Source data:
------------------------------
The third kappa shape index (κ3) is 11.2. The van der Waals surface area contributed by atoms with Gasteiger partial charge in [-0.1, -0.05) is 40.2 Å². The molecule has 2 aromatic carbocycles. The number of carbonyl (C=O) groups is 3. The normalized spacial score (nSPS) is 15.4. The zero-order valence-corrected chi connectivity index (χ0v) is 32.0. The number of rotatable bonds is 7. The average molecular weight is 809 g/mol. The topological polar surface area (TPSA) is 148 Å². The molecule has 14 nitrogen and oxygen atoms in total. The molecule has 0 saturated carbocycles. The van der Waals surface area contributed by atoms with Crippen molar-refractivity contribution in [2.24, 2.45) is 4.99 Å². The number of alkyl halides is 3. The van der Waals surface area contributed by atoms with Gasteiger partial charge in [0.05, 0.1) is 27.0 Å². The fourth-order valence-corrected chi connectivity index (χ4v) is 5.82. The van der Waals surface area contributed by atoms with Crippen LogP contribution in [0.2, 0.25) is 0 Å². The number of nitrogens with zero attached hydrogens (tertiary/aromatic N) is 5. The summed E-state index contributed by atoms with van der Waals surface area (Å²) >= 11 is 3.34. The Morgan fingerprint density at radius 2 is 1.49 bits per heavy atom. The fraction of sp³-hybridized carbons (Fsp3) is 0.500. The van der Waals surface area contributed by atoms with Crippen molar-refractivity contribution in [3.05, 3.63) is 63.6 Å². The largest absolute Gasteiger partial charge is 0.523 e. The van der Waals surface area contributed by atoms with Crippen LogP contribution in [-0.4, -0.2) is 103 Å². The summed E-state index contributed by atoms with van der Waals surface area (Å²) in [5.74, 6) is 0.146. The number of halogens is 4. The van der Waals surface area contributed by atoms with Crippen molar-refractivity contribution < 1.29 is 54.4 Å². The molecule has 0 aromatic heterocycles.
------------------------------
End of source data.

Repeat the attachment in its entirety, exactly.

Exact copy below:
The third kappa shape index (κ3) is 11.2. The van der Waals surface area contributed by atoms with Gasteiger partial charge in [-0.1, -0.05) is 40.2 Å². The molecule has 2 aromatic carbocycles. The number of carbonyl (C=O) groups is 3. The normalized spacial score (nSPS) is 15.4. The zero-order valence-corrected chi connectivity index (χ0v) is 32.0. The number of rotatable bonds is 7. The average molecular weight is 809 g/mol. The topological polar surface area (TPSA) is 148 Å². The molecule has 14 nitrogen and oxygen atoms in total. The molecule has 0 saturated carbocycles. The van der Waals surface area contributed by atoms with Crippen molar-refractivity contribution in [2.24, 2.45) is 4.99 Å². The number of alkyl halides is 3. The van der Waals surface area contributed by atoms with Gasteiger partial charge in [0.05, 0.1) is 27.0 Å². The fourth-order valence-corrected chi connectivity index (χ4v) is 5.82. The van der Waals surface area contributed by atoms with Crippen LogP contribution in [0.2, 0.25) is 0 Å². The number of nitrogens with zero attached hydrogens (tertiary/aromatic N) is 5. The summed E-state index contributed by atoms with van der Waals surface area (Å²) >= 11 is 3.34. The Morgan fingerprint density at radius 2 is 1.49 bits per heavy atom. The fraction of sp³-hybridized carbons (Fsp3) is 0.500. The van der Waals surface area contributed by atoms with Crippen molar-refractivity contribution in [3.05, 3.63) is 63.6 Å². The largest absolute Gasteiger partial charge is 0.523 e. The van der Waals surface area contributed by atoms with Crippen LogP contribution in [-0.4, -0.2) is 103 Å². The summed E-state index contributed by atoms with van der Waals surface area (Å²) in [5.74, 6) is 0.146. The number of halogens is 4. The van der Waals surface area contributed by atoms with Crippen molar-refractivity contribution < 1.29 is 54.4 Å². The molecule has 0 aromatic heterocycles.